As I selected wildlife images from award-winning photographer David Lloyd for our members’ magazine this month, I longed to discover how he captured the pure detail of physical form, the essence of his subjects, and the striking beauty of the African landscape. So I decided to ask the man himself, and share a special look at his work with you.
How did you get into photography?
I think I took my first picture at the age of six. In my teens I got involved more, including developing and printing black and white pictures. Then my parallel interest in animals and wildlife bought it all together in the last 10 years.
What inspired you to create your book ‘As Long As There Are Animals’?
I believe the ultimate destination for pictures is print, so that was an important factor. I also wanted to show that animals have their own unique identities, each with a level of sentience and dignity, just as much as we do. It turns out that the book is succeeding in that respect, so that’s really satisfying.
What’s the appeal of black and white wildlife photography?
Black and white is certainly more popular than it used to be. It wasn’t so long ago, as recently as 10 years ago maybe, that there was virtually none. I’ve always enjoyed black and white anyway, it’s more contemporary. When I made my first images of wildlife, it was kind of unusual. Sometimes pictures suit black and white more than colour, at least to my eye anyway. If a picture improves as black and white, then it shall be.
Can you choose a favourite image from your book?
I could choose, but today’s choice wouldn’t be the same as tomorrow’s choice. I don’t have a solid favourite, but Amboseli Crossing is one that I think is my most perfect picture, there isn’t a single thing I’d change about it. It’s the movement it illustrates, the feet off the ground and dust. The bit of trunk and foot that you can see just coming into frame imply there are many more elephants on the way. It was taken on an old camera in 2007, and the sensor noise adds so much texture to the final print.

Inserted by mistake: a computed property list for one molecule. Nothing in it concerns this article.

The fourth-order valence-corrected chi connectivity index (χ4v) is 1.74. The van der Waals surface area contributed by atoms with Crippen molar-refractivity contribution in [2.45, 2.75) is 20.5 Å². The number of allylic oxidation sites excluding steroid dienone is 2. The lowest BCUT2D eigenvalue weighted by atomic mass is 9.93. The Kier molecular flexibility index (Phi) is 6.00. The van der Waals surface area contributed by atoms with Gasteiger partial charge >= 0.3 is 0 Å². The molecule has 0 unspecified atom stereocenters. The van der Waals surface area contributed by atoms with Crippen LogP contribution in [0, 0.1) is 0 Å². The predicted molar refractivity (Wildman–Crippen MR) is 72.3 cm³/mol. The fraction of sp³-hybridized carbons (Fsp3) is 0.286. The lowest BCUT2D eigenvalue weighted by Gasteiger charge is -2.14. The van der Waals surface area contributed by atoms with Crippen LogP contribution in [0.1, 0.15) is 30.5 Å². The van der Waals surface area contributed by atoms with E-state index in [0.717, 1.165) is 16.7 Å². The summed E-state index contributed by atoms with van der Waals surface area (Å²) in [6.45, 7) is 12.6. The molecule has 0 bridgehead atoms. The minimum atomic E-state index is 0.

Maybe I’ve one or two other pictures which I might consider perfect or near enough to it; Enchanted Woodland is certainly one of them. Flehmen Response is special, as is A Flick of the Tail. A more recent one is Malaika, as that was the first black and white picture of a cheetah I was very satisfied with. I expected to achieve a satisfying black and white cheetah picture long before this one, but I didn’t!
What do you hope people will take away from your work?
When I first took them, I was just hoping that people might like them. I began with the premise that they ought to suit a frame and put on a wall. Now I’m hoping that people will also see more of what or who the animal is, its personality and individuality as well as its magnificence. Or if you’re so inclined, its spirit too, I guess.
If you’re lucky enough to see an elephant or a lion in the wild, one might look straight into you at close quarters and that memory will say with you forever. It’s then that you realise that each is an entirely perceptive individual.
David Lloyd’s breathtaking photo book As Long As There Are Animals was published in late 2014. Discover more of David Lloyd’s work and in the June 2015 issue of our members’ magazine Action.
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